Research ArticleGEOLOGY

Evaporative fractionation of zinc during the first nuclear detonation

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Science Advances  08 Feb 2017:
Vol. 3, no. 2, e1602668
DOI: 10.1126/sciadv.1602668
  • Fig. 1 Incompatible trace element abundances in trinitite glasses, ordered according to TC50, double-normalized over the least-melted trinitite sample (T3) and strontium.

    TC50 are from a study by Lodders (4), with shaded boundaries shown for elements with TC50 of >1600, >800, and <800 K.

  • Fig. 2 δ66Zn versus δ68Zn for trinitite samples and for their associated residues and leachates or etchates.

    Solid line illustrates the predicted mass-dependent fractionation curve of 2. Shaded bars define the terrestrial Zn isotope composition from a study by Chen et al. (21). R, residues; L, leachates or etchates.

  • Fig. 3 Relationship of δ66Zn and Zn abundance in trinitite glasses with distance from the Gadget nuclear device at the Trinity test site.

    Relationships of the samples with distance define δ66Zn variation of −0.0017x + 0.7181 with an R2 of 0.8 (stippled line).

  • Fig. 4 Zn abundance versus δ66Zn for trinitite glasses versus tektites and mare basalts [from studies by Paniello et al. (8), Kato et al. (9), and Moynier et al. (25)].

    Rayleigh distillation curves are shown for different α fractionation factors (1, 0.9998, 0.999, and 0.998) for arkosic sand at the Trinity test site with 30 μg g−1 Zn. Mare basalts fall within the same α curves (0.9998 to 0.999) as trinitite, implying similar, or lower, starting Zn abundances. Also shown is the Rayleigh distillation curve assuming a chondritic abundance of Zn (300 μg g−1), which passes through tektites at an α of 0.9995, illustrating that these isotopically fractionated materials likely derived from a higher initial Zn abundance.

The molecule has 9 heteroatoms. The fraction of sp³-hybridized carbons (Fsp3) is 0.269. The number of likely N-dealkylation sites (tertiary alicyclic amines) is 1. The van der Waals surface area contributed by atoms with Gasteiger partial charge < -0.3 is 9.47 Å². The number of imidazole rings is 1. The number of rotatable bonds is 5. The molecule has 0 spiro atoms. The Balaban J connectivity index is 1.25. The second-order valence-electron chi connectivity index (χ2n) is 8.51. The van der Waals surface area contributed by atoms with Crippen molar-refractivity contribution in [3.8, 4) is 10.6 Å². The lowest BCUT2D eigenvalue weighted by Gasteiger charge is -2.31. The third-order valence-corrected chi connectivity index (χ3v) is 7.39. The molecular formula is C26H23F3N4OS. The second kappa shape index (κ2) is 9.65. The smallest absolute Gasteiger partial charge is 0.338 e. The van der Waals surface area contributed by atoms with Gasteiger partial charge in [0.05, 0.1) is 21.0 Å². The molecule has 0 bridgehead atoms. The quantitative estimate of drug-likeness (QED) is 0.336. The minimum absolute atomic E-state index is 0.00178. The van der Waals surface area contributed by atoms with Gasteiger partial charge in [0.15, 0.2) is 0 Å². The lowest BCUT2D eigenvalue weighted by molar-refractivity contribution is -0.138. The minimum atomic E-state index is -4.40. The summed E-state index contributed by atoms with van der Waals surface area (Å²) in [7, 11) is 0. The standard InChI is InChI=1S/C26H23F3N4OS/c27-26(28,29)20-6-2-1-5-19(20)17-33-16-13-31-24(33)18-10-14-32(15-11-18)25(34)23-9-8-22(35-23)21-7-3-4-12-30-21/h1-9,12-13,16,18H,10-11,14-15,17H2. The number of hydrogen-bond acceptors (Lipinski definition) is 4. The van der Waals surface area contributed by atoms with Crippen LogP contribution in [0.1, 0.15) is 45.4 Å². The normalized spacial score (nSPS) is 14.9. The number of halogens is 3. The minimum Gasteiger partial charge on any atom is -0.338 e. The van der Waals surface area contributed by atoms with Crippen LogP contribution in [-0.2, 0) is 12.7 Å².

Supplementary Materials

  • Supplementary material for this article is available at http://advances.sciencemag.org/cgi/content/full/3/2/e1602668/DC1

    Geological setting, historical background, bomb detonation, and samples

    Comparison between trinitite, tektite, and fulgurite

    Xenon isotope results

    Trace element abundance data

    fig. S1. Map of the Trinity test site.

    fig. S2. Geology of trinitite.

    fig. S3. Images of trinitite samples used in this study.

    fig. S4. Upper continental crust–normalized incompatible trace element patterns for trinitite.

    fig. S5. Incompatible trace element abundances in trinitite plotted as a function of condensation temperature.

    table S1. Zinc abundance and isotopic compositions of trinitite.

    table S2. Xenon isotopic compositions of trinitite.

    table S3. Trace element abundance data for trinitite samples.

    table S4. Mineralogy of trinitite.

    table S5. Comparison of trinitite, tektite, and fulgurite formation conditions.

    References (3039)

  • Supplementary Materials

    This PDF file includes:

    • Geological setting, historical background, bomb detonation, and samples
    • Comparison between trinitite, tektite, and fulgurite
    • Xenon isotope results
    • Trace element abundance data
    • fig. S1. Map of the Trinity test site.
    • fig. S2. Geology of trinitite.
    • fig. S3. Images of trinitite samples used in this study.
    • fig. S4. Upper continental crust–normalized incompatible trace element patterns for trinitite.
    • fig. S5. Incompatible trace element abundances in trinitite plotted as a function of condensation temperature.
    • table S1. Zinc abundance and isotopic compositions of trinitite.
    • table S2. Xenon isotopic compositions of trinitite.
    • table S3. Trace element abundance data for trinitite samples.
    • table S4. Mineralogy of trinitite.
    • table S5. Comparison of trinitite, tektite, and fulgurite formation conditions.
    • References (30–39)

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